If you’re an Apple lover and an early adopter, you’ve probably already made your decision, and you’ve got an iPad in-hand, or you are awaiting delivery of your 3G model. However, if you are on the fence, we want you to understand that the iPad is not a netbook, and it’s not a laptop. Can it replace a laptop? Yes…depending on how you use it. If you just want a simple machine for reading email, doing some light word processing, surfing the web comfortable, reading ebooks, and running games and a host of other apps, then this is for you. Even if not a primary device, if you want a secondary travel or on-the-couch device? This is for you.
However, if you have no need for a device that simplifies computing in a major way, and you are more of a tinkerer or power user, then the iPad may not be for you. If you want a physical keyboard, you’ll have to get used to using the keyboard dock (which we couldn’t find anywhere as of press time) or using a wireless Bluetooth keyboard.
Think about the future and the potential you see in the device. To us, the iPad has been around for two days, and we’ve already seen developers do some amazing things with their apps. There is only more good to come, and we are excited about the iPad as a third platform, nested between smartphone and computer. With it starting at $500, and looking at the consumer electronics landscape and seeing what that gets you nowadays, for what you get, we kind of think that’s a tremendous bargain for what you get.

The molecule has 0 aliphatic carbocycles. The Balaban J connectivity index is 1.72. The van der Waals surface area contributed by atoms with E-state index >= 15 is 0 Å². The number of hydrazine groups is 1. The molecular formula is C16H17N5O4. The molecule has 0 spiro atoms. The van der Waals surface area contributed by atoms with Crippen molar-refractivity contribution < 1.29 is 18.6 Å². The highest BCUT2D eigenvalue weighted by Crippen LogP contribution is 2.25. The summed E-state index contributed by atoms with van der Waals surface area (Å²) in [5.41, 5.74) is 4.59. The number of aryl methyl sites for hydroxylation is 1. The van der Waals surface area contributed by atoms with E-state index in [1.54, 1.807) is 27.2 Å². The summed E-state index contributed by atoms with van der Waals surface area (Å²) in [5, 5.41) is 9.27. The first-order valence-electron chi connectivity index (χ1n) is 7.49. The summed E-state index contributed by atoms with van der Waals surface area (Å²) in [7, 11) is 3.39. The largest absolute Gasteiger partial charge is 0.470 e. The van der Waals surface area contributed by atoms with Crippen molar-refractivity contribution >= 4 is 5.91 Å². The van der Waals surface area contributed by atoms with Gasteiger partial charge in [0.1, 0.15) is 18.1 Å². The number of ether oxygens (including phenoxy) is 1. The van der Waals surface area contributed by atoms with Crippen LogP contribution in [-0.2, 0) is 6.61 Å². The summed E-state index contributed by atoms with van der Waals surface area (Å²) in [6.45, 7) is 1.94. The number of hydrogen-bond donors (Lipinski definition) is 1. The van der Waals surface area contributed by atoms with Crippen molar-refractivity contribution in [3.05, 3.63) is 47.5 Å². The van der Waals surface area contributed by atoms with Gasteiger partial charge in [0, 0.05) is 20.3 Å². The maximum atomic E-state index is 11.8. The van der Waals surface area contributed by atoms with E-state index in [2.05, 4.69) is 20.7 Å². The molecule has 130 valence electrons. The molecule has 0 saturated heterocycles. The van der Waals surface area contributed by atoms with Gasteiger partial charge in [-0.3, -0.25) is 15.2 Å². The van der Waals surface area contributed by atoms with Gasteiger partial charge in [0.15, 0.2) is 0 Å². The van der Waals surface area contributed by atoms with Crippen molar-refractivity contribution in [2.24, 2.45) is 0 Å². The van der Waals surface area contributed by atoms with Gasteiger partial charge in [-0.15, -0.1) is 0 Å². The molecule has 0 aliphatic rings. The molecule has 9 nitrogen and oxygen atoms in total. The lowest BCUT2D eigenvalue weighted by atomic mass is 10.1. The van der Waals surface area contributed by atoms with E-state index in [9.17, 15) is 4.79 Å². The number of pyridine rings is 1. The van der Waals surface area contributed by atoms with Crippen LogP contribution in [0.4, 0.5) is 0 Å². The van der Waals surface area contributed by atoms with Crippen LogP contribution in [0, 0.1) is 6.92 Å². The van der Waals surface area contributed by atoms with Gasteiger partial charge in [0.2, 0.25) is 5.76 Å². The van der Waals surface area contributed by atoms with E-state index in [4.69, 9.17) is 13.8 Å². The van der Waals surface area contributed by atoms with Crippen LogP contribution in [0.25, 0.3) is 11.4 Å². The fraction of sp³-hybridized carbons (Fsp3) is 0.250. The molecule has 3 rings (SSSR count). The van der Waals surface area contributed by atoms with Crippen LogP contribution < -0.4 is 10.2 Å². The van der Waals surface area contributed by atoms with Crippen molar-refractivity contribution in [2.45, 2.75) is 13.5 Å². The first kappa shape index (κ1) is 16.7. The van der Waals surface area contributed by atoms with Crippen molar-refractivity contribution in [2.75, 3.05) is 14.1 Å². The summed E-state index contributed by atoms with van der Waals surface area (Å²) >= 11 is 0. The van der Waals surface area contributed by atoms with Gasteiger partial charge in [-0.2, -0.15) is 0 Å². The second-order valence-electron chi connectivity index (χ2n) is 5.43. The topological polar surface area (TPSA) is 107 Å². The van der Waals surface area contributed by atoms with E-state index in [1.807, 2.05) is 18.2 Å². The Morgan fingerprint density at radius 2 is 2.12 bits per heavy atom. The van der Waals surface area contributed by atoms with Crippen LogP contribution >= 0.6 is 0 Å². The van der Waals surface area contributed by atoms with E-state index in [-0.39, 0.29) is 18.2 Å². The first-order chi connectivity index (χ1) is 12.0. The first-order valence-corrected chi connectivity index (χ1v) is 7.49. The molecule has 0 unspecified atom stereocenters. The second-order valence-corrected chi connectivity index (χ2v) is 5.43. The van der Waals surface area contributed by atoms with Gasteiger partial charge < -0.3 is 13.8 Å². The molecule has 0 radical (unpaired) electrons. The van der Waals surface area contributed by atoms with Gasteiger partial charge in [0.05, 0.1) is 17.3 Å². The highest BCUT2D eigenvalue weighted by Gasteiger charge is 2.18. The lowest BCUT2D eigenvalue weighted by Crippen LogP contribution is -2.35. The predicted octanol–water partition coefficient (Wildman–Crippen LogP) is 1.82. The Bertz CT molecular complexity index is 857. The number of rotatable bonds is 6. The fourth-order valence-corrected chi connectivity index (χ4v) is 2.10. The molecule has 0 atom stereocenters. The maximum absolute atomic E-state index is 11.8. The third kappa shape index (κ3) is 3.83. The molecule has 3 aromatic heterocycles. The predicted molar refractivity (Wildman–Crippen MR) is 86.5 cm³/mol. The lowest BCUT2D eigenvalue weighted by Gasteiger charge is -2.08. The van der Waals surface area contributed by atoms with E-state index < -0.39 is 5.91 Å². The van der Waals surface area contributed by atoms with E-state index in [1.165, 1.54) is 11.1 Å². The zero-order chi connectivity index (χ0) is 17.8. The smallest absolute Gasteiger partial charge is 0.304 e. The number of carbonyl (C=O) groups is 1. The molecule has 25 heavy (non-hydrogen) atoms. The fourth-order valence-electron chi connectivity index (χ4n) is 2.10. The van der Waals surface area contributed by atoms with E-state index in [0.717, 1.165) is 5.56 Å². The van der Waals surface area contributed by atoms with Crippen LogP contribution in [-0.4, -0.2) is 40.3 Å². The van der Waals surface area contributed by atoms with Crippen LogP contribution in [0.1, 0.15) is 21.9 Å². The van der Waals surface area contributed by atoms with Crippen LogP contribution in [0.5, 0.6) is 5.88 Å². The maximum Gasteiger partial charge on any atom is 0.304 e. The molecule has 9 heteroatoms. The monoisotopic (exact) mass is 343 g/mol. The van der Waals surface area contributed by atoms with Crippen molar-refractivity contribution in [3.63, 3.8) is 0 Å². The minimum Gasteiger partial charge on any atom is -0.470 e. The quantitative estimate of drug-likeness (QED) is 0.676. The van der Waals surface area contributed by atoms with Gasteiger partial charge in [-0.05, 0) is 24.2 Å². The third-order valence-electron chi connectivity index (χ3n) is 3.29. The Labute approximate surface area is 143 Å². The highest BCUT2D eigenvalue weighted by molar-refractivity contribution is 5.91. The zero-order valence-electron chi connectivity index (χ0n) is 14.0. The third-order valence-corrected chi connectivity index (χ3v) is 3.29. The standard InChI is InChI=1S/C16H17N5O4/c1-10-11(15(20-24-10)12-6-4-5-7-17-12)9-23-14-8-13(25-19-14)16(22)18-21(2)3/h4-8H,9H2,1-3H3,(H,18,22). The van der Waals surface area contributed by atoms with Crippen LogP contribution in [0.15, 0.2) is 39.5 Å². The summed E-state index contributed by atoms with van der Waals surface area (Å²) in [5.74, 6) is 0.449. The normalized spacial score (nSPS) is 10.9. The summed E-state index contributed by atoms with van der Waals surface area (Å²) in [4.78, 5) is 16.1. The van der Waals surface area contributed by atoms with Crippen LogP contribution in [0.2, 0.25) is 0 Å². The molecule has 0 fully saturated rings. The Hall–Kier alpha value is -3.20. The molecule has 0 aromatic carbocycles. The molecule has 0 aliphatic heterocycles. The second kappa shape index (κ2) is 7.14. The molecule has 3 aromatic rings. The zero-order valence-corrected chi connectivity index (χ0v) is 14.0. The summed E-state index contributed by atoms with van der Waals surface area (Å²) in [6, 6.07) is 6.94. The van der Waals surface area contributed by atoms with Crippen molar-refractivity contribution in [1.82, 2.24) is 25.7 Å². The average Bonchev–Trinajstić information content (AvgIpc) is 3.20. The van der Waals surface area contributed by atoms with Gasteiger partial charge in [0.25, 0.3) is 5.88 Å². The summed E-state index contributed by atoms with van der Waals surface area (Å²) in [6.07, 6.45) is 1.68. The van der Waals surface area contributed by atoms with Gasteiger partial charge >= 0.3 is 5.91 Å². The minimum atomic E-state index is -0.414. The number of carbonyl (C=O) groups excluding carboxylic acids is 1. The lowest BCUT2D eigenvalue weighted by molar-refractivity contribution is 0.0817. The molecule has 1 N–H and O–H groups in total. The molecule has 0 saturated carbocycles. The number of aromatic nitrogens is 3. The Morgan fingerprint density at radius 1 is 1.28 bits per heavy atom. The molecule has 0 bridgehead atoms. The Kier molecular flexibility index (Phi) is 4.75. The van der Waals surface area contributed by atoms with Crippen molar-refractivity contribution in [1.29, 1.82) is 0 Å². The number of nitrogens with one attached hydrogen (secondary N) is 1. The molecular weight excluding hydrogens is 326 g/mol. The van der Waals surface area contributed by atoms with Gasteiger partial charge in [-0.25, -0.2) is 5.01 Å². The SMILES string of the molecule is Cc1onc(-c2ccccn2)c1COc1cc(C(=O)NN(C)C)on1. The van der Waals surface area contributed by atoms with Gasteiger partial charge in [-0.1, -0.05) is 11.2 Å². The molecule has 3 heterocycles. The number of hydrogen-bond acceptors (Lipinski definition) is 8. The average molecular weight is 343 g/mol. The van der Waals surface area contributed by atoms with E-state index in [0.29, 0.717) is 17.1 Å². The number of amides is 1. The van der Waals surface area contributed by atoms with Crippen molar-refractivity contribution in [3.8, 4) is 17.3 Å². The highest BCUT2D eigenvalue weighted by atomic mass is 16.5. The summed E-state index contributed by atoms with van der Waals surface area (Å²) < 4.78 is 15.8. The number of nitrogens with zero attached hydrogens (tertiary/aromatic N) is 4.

Apple has done a great job at making the tablet form factor legitimate in the eyes of the average consumer. They used the iPhone, and later the iPod touch, as a way to get people familiar and comfortable with interacting with a device with just their fingers, and the iPad is the next evolution of that concept. Many others are on board as well, seeing as how the company sold 300,000 of the Wi-Fi model on the first day of availability. In our eyes, Apple has caused the industry to perk up and pay attention, and you can bet that other computer companies are going to be scrambling to compete in a market that has failed in the past. When you look at it from that perspective, and consider that it was Apple who put genuine excitement into the tablet PC category, you really need to give the company props, even if the iPad isn’t the right product for you.
The iPad is available now in the Apple Store Online.